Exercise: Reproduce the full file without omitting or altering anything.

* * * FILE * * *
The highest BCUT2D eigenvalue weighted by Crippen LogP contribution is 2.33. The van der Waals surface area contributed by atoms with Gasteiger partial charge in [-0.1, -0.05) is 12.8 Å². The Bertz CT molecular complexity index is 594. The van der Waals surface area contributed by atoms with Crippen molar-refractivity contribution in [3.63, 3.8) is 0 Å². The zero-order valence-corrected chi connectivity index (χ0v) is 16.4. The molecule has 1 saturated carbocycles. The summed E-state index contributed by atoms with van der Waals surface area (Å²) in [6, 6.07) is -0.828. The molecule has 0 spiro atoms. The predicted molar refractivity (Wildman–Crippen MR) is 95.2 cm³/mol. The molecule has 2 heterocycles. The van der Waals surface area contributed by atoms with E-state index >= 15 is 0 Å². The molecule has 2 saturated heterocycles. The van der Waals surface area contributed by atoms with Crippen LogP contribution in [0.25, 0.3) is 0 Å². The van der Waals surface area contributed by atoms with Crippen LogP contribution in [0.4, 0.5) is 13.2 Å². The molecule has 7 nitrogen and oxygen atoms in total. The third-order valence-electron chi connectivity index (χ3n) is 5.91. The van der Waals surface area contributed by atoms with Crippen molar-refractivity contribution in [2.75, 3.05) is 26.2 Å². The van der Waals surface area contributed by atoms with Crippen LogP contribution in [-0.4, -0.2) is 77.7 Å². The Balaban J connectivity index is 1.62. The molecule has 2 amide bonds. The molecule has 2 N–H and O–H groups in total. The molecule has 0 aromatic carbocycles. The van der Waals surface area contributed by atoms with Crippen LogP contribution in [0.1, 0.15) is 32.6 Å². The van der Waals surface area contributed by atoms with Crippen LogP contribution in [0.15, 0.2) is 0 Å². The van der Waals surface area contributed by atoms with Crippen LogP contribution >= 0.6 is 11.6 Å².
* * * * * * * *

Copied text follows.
The highest BCUT2D eigenvalue weighted by Crippen LogP contribution is 2.33. The van der Waals surface area contributed by atoms with Gasteiger partial charge in [-0.1, -0.05) is 12.8 Å². The Bertz CT molecular complexity index is 594. The van der Waals surface area contributed by atoms with Crippen molar-refractivity contribution in [3.63, 3.8) is 0 Å². The zero-order valence-corrected chi connectivity index (χ0v) is 16.4. The molecule has 1 saturated carbocycles. The summed E-state index contributed by atoms with van der Waals surface area (Å²) in [6, 6.07) is -0.828. The molecule has 0 spiro atoms. The predicted molar refractivity (Wildman–Crippen MR) is 95.2 cm³/mol. The molecule has 2 heterocycles. The van der Waals surface area contributed by atoms with E-state index >= 15 is 0 Å². The molecule has 2 saturated heterocycles. The van der Waals surface area contributed by atoms with Crippen LogP contribution in [0.25, 0.3) is 0 Å². The van der Waals surface area contributed by atoms with Crippen LogP contribution in [0.4, 0.5) is 13.2 Å². The molecule has 7 nitrogen and oxygen atoms in total. The third-order valence-electron chi connectivity index (χ3n) is 5.91. The van der Waals surface area contributed by atoms with Crippen molar-refractivity contribution in [2.75, 3.05) is 26.2 Å². The van der Waals surface area contributed by atoms with Crippen LogP contribution in [-0.4, -0.2) is 77.7 Å². The Balaban J connectivity index is 1.62. The molecule has 2 amide bonds. The molecule has 2 N–H and O–H groups in total. The molecule has 0 aromatic carbocycles. The van der Waals surface area contributed by atoms with Crippen LogP contribution in [0.1, 0.15) is 32.6 Å². The van der Waals surface area contributed by atoms with Crippen LogP contribution in [0.15, 0.2) is 0 Å². The van der Waals surface area contributed by atoms with Crippen LogP contribution >= 0.6 is 11.6 Å².